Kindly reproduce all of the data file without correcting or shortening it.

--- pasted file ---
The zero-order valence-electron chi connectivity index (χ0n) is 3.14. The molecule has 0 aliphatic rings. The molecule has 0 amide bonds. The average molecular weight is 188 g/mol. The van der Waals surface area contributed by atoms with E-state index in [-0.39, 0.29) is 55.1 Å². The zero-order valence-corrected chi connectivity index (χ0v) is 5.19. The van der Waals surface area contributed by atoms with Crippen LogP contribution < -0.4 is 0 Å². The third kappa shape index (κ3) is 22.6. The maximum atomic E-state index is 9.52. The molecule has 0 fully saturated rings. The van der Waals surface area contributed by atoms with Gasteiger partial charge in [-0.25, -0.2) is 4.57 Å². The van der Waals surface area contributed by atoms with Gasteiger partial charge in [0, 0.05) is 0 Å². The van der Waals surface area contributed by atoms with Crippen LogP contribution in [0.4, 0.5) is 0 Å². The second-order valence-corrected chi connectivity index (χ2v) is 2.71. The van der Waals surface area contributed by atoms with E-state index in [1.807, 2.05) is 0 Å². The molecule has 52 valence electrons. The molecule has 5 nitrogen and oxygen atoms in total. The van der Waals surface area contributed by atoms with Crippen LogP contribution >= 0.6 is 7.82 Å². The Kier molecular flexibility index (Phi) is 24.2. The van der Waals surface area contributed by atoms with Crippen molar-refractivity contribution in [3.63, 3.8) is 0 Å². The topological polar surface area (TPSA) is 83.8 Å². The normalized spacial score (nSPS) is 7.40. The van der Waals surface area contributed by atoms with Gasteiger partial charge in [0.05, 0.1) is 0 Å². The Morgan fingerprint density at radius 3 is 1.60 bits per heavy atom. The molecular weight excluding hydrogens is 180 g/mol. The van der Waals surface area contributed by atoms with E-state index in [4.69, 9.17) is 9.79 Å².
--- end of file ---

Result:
The zero-order valence-electron chi connectivity index (χ0n) is 3.14. The molecule has 0 aliphatic rings. The molecule has 0 amide bonds. The average molecular weight is 188 g/mol. The van der Waals surface area contributed by atoms with E-state index in [-0.39, 0.29) is 55.1 Å². The zero-order valence-corrected chi connectivity index (χ0v) is 5.19. The van der Waals surface area contributed by atoms with Crippen LogP contribution < -0.4 is 0 Å². The third kappa shape index (κ3) is 22.6. The maximum atomic E-state index is 9.52. The molecule has 0 fully saturated rings. The van der Waals surface area contributed by atoms with Gasteiger partial charge in [-0.25, -0.2) is 4.57 Å². The van der Waals surface area contributed by atoms with Gasteiger partial charge in [0, 0.05) is 0 Å². The van der Waals surface area contributed by atoms with Crippen LogP contribution in [0.4, 0.5) is 0 Å². The second-order valence-corrected chi connectivity index (χ2v) is 2.71. The van der Waals surface area contributed by atoms with E-state index in [1.807, 2.05) is 0 Å². The molecule has 52 valence electrons. The molecule has 5 nitrogen and oxygen atoms in total. The van der Waals surface area contributed by atoms with Crippen LogP contribution >= 0.6 is 7.82 Å². The Kier molecular flexibility index (Phi) is 24.2. The van der Waals surface area contributed by atoms with Crippen molar-refractivity contribution in [3.63, 3.8) is 0 Å². The topological polar surface area (TPSA) is 83.8 Å². The normalized spacial score (nSPS) is 7.40. The van der Waals surface area contributed by atoms with Gasteiger partial charge in [0.05, 0.1) is 0 Å². The Morgan fingerprint density at radius 3 is 1.60 bits per heavy atom. The molecular weight excluding hydrogens is 180 g/mol. The van der Waals surface area contributed by atoms with E-state index in [4.69, 9.17) is 9.79 Å².